Lynette Ship


The current investigation was conducted to examine the relationship between attributional style, self-concept, and class placement in students with and without learning disabilities. Subjects included both students with and without learning disabilities from third, fourth, and fifth grade classrooms. The students who participated in the study were involved in either general or full inclusion programs. Students classified with learning disabilities in the general education program were pulled out for resource room services, while those in the full inclusive programs did not receive pull out services. All students were given the Children's Attributional Style Questionnaire and the Piers-Harris Children's Self-concept Scale. Three hypotheses were tested. Based on past research it was proposed that students classified with learning disabilities would possess a more negative attributional style in addition to a lower self concept in the area of academic achievement compared to their general education peers. Finally, it was predicted that attributional style, and not class placement, would be a stronger predictor of academic self-concept. Results show strong support for all three hypotheses. Results are discussed in terms of implications for interventions as well as directions for further research.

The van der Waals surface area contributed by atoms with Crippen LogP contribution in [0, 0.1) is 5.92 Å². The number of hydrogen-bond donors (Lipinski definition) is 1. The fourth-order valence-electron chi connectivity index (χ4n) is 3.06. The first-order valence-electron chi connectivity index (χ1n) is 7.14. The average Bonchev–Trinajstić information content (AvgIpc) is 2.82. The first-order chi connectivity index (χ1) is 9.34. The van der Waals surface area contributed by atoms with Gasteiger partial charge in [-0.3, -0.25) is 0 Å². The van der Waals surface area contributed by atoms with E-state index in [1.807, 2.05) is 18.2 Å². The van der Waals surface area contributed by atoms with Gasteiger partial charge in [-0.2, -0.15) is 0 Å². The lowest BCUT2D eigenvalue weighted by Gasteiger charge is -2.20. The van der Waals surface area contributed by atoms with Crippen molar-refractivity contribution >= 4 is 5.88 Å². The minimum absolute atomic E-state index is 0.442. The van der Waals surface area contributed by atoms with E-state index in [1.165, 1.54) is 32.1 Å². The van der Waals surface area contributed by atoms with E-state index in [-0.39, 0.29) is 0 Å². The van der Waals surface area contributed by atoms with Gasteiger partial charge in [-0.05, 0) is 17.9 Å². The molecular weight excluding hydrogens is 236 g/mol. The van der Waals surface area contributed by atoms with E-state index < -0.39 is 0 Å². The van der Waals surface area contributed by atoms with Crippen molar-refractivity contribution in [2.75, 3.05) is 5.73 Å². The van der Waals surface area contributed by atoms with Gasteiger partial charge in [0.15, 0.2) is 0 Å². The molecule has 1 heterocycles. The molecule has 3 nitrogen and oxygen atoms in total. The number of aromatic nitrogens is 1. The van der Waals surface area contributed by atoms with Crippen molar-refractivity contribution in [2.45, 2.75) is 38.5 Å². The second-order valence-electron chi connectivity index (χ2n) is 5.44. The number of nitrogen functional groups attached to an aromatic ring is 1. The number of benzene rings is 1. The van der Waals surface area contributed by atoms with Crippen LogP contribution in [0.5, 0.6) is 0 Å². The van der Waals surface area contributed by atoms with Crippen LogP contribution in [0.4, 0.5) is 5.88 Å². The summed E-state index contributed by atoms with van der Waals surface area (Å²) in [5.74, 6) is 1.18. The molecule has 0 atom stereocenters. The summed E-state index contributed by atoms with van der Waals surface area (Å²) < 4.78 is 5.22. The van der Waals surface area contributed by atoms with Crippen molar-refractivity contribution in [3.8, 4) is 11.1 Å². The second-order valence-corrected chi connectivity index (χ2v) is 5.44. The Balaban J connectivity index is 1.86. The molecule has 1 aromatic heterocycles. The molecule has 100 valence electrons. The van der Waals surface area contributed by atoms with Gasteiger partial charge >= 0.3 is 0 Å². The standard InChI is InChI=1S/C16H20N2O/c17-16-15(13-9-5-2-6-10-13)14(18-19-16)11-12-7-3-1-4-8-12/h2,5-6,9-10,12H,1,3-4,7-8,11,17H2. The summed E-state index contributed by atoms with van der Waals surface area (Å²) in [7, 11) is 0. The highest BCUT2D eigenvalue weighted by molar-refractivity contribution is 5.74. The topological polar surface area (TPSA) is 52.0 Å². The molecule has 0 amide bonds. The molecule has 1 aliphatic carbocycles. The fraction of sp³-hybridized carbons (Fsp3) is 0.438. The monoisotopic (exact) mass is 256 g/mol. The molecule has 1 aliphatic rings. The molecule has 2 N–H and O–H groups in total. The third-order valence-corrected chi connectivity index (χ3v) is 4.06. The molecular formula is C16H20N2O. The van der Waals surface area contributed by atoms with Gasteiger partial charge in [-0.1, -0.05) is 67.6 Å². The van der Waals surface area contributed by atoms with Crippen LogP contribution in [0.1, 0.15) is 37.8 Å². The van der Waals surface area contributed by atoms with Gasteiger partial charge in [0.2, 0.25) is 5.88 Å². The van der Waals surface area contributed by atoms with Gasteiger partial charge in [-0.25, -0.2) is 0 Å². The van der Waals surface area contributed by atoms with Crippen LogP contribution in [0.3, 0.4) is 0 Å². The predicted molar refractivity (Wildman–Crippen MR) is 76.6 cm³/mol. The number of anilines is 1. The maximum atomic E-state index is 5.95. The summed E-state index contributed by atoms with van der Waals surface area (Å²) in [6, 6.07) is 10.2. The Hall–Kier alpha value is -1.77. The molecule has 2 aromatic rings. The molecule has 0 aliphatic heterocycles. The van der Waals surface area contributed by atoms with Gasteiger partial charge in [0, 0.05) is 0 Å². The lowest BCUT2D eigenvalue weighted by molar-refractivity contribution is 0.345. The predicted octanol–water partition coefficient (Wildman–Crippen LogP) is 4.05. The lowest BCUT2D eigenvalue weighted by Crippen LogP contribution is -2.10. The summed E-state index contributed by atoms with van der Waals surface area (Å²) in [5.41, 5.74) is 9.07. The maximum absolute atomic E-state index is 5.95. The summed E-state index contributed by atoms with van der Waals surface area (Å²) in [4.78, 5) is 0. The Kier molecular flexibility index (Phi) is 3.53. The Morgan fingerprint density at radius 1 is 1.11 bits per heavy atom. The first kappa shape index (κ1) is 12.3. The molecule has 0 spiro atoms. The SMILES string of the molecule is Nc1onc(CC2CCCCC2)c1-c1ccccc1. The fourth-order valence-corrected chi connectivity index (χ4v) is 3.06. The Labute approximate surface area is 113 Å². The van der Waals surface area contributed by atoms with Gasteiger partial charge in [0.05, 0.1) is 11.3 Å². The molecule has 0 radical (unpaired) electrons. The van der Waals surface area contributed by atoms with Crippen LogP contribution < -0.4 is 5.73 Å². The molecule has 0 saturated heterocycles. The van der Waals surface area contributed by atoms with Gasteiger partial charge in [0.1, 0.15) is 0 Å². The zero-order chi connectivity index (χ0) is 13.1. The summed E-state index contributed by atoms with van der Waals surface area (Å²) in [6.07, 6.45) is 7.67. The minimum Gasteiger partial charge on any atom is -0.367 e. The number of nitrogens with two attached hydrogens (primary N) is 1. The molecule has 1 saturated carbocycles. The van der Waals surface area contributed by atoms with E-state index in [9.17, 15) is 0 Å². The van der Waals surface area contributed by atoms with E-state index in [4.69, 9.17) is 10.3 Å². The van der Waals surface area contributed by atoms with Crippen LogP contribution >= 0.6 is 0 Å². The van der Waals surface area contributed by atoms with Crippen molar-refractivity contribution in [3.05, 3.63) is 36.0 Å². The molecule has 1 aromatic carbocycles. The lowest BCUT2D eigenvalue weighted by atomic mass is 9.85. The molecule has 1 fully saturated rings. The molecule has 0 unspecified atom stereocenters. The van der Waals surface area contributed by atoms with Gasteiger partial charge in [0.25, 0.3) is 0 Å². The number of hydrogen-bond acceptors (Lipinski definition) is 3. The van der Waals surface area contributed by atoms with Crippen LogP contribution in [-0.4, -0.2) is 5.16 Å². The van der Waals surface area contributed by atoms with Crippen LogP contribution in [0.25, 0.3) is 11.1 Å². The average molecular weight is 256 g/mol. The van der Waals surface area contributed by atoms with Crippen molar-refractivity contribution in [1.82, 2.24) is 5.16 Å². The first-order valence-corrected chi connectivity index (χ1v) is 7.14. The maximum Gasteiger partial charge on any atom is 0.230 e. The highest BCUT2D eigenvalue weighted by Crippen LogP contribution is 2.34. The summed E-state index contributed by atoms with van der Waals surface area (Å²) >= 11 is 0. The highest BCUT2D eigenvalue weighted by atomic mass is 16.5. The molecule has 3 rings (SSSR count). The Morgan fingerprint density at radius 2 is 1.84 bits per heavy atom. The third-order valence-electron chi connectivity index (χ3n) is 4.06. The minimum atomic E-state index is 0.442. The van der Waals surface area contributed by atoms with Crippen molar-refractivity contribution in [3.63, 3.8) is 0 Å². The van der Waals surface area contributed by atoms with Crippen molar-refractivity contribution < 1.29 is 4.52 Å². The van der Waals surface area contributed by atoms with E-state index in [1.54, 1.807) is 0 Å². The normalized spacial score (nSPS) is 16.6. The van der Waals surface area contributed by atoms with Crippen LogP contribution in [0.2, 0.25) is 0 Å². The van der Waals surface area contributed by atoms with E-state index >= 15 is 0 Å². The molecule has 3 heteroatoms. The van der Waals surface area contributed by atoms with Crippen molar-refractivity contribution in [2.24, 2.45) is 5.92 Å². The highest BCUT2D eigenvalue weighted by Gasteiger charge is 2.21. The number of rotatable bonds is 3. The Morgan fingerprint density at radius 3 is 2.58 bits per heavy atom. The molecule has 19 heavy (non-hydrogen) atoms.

Library of Congress Subject Headings

School children--Psychology--Testing; Self-perception in children--Testing; Learning disabled children--Psychology--Testing

Publication Date


Document Type


Department, Program, or Center

Department of Psychology (CLA)


Gurly, G.

Advisor/Committee Member

Barry, Brian


Physical copy available through RIT's The Wallace Library at: TA647.C541992 Note: imported from RIT’s Digital Media Library running on DSpace to RIT Scholar Works in February 2014.


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